Comboist Manifesto as Magic Theory Kernel

Discussion in 'General CPA Stuff' started by Psarketos, Oct 29, 2017.

  1. Psarketos Metacompositional Theoretician

    Oversoul, critique my analysis of your Comboist Manifesto if you would!

    There are five different outcomes for a game of Magic, divided into two sets.

    The first set can be turn based or on stack resolution:

    Set player life total to zero or below for loss.
    Set player poison counter total to ten or above for loss.
    Set player access to drawable cards to zero for loss.

    The second set is only on stack resolution:

    Set player state to win or lose the game.
    Set game state to draw.

    Each deck is a combination of cards that achieves one or more of the above outcomes. Analyzing the performance of decks in relation to one another is a matter of determining the probabilities regarding which deck determines an outcome when the decks under analysis interact.

    Is that a fair outline of your Comboist Manifest as a kernel on which to build Magic theory? Are there necessary elements I left out? Interested to hear where you would take my take on your ideas :)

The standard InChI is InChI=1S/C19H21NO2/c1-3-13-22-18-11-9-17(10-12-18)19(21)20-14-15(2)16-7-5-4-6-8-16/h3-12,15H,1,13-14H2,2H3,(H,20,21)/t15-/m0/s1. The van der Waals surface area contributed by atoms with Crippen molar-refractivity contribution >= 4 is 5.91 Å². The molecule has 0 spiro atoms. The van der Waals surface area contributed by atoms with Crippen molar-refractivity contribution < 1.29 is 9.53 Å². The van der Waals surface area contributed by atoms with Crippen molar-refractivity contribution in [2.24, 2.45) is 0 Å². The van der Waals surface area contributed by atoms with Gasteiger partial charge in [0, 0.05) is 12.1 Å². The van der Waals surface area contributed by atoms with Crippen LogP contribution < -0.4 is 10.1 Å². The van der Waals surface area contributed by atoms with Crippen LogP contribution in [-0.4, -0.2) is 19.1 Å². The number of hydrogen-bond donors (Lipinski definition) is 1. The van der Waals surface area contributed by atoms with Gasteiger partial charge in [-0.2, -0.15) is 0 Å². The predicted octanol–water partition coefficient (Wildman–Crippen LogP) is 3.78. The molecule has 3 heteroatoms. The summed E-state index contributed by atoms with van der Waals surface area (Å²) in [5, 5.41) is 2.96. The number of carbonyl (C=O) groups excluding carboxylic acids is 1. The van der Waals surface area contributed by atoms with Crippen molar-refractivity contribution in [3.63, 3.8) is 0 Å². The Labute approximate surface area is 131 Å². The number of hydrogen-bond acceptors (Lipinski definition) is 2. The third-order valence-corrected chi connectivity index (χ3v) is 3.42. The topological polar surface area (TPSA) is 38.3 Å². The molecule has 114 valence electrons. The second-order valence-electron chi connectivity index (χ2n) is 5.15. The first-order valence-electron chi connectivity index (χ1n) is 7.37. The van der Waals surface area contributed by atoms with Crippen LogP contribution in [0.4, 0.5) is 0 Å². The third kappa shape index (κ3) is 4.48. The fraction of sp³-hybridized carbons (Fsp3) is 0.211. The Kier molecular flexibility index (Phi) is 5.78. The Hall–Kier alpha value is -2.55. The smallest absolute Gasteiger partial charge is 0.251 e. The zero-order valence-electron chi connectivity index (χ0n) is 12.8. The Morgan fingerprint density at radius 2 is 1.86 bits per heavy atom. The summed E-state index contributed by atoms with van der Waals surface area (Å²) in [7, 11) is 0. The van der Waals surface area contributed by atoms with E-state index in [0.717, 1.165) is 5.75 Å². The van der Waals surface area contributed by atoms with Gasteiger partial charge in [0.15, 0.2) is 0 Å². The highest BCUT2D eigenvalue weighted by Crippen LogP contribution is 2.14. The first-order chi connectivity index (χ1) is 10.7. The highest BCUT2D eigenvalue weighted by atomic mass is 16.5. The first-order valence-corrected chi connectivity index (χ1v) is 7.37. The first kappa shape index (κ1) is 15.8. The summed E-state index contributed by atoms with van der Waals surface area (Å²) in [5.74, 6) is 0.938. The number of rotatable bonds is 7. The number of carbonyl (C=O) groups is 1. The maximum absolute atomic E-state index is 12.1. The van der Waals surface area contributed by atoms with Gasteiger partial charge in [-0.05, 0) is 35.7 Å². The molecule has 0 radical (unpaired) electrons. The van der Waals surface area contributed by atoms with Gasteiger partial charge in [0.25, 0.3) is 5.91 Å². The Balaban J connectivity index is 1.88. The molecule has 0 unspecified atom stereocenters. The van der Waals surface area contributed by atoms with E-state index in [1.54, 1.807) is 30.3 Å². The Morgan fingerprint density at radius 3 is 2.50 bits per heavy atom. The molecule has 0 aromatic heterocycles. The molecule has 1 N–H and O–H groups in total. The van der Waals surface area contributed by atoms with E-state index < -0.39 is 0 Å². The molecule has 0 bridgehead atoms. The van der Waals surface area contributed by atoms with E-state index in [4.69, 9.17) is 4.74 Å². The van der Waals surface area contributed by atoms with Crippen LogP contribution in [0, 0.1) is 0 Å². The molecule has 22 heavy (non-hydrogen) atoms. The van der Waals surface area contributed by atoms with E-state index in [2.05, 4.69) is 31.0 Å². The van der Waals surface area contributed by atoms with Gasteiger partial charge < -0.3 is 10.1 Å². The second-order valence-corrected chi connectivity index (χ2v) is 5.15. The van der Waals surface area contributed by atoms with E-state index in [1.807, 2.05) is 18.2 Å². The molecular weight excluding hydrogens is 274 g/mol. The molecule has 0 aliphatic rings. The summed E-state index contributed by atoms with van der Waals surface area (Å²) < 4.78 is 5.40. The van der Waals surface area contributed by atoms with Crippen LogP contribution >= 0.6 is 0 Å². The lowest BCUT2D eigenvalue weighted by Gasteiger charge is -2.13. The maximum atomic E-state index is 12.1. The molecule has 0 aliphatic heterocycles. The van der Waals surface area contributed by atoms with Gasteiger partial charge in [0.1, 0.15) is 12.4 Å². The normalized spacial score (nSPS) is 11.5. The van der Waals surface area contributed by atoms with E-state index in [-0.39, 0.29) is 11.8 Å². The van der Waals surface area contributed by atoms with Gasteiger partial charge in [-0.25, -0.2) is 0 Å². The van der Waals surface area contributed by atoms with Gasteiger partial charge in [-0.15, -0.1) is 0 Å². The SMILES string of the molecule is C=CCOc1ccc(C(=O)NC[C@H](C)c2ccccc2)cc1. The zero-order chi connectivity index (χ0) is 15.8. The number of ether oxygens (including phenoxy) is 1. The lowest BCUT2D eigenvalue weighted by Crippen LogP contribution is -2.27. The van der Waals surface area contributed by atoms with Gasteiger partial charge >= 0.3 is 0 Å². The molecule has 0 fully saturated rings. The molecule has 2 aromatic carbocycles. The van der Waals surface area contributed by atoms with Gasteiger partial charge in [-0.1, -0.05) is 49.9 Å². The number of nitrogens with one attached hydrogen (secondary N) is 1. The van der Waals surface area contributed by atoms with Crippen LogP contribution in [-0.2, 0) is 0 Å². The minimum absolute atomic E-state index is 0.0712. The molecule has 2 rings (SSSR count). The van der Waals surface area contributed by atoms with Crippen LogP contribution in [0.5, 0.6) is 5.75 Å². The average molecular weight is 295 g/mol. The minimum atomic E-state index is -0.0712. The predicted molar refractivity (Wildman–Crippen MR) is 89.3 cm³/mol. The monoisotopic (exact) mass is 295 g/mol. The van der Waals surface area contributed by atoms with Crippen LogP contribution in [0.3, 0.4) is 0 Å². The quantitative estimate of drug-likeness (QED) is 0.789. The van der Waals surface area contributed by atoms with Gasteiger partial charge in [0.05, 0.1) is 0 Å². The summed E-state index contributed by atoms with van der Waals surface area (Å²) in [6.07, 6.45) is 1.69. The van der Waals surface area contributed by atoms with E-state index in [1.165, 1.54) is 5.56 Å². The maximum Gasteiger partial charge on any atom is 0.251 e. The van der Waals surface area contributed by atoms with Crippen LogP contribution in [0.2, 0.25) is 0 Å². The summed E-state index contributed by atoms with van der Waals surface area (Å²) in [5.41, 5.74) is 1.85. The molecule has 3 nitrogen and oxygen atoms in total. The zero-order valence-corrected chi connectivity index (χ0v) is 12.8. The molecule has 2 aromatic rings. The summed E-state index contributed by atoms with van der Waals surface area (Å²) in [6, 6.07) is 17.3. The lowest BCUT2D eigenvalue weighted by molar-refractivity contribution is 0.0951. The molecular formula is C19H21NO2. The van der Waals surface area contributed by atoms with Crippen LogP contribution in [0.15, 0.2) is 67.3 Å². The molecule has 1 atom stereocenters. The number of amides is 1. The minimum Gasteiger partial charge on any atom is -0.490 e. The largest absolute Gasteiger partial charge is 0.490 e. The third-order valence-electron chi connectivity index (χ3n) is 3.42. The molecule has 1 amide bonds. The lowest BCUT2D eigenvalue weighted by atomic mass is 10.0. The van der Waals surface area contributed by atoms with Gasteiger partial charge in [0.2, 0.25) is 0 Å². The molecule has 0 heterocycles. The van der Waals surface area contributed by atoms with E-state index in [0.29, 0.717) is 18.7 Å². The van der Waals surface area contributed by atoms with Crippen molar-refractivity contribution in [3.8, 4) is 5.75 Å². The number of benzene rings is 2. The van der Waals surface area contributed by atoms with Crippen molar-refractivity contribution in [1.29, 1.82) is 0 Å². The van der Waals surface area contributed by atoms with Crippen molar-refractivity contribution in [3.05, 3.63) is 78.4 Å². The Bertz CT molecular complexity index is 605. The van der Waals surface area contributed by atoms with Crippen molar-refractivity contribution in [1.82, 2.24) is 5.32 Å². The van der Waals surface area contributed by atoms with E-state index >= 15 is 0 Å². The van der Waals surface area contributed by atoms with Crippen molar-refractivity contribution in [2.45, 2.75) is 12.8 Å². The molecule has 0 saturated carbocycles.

2. Oversoul The Tentacled One

    Interesting. My first reaction is, "I didn't describe The Comboist Manifesto as a kernel, did I?" And really, I'm not sure. I've seen the term "kernel" used in different ways in different fields. It's entirely possible that along the way that I gave the impression that a kernel or something kernel-like was my intention. I don't think that I was thinking of it in that way at the time I wrote the articles, but that doesn't necessarily mean that the concept doesn't work at all. I think it's a possible point of analysis. Off the top of my head, this would seem to run into a few roadblocks...